Return to Health Matters
Forgetfulness and memory loss in old age
Work that grey matter! The old adage ‘use it or lose it’ is true. Staying mentally active by learning a new language or regularly dipping into a crossword puzzle will help to keep your mind sharp. Just like the rest of your body, your brain needs regular ‘exercise’ if it is to stay fit and healthy.
A healthy diet is essential. Too much saturated animal fat, salt and alcohol can cause narrowing of the arteries, hampering circulation and the supply of oxygen and other nutrients to the brain, so reduce your intake accordingly, and if you smoke, stop.
A good multivitamin should help to combat any dietary deficiencies but opt for a formula that’s specific to your needs; men and women have different dietary needs at different stages of their life.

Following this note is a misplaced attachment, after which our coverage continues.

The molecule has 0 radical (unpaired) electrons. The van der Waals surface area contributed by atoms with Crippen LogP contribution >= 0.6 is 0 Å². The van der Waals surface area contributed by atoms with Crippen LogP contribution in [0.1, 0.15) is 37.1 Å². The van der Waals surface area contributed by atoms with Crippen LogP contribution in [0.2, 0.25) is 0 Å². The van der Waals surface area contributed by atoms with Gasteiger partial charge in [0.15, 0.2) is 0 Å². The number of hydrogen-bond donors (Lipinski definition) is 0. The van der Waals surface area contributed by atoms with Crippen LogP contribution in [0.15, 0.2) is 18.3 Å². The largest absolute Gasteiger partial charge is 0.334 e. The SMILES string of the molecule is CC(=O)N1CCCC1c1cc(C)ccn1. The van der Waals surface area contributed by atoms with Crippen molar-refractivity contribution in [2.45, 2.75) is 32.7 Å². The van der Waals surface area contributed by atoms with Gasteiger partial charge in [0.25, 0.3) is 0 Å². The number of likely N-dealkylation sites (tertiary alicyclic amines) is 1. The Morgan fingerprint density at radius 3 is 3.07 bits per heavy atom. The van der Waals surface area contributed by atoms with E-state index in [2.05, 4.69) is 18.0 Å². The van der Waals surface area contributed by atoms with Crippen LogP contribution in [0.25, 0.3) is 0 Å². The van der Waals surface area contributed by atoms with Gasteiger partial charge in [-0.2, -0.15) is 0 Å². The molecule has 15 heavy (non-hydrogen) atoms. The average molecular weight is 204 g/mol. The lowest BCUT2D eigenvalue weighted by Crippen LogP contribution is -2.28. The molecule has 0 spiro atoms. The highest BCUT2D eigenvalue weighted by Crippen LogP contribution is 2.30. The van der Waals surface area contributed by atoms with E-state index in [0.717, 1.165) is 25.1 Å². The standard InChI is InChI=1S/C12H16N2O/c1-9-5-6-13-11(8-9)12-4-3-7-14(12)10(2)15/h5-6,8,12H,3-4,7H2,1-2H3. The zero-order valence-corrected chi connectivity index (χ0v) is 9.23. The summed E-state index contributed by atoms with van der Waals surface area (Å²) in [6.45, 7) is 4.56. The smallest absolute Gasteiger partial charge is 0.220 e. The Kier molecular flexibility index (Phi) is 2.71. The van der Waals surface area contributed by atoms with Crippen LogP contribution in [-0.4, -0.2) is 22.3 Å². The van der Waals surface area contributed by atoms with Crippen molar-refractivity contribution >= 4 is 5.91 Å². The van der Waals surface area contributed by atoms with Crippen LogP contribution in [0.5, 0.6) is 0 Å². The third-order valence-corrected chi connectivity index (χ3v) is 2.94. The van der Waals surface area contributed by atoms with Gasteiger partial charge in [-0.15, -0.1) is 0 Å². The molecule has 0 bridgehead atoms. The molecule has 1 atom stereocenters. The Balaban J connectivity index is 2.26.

Antioxidants are also important. Research shows that Alpha Lipoic Acid and Coenzyme Q10, two potent antioxidants, may help improve cognitive dysfunction in older people. A third, Acetyl-L-Carnitine, has been linked to the treatment of Alzheimer’s, and Phosphatidyl Serine, has been found in several clinical trials to help with cognitive function, especially those which tend to decline with age, including memory, learning, vocabulary skills and concentration.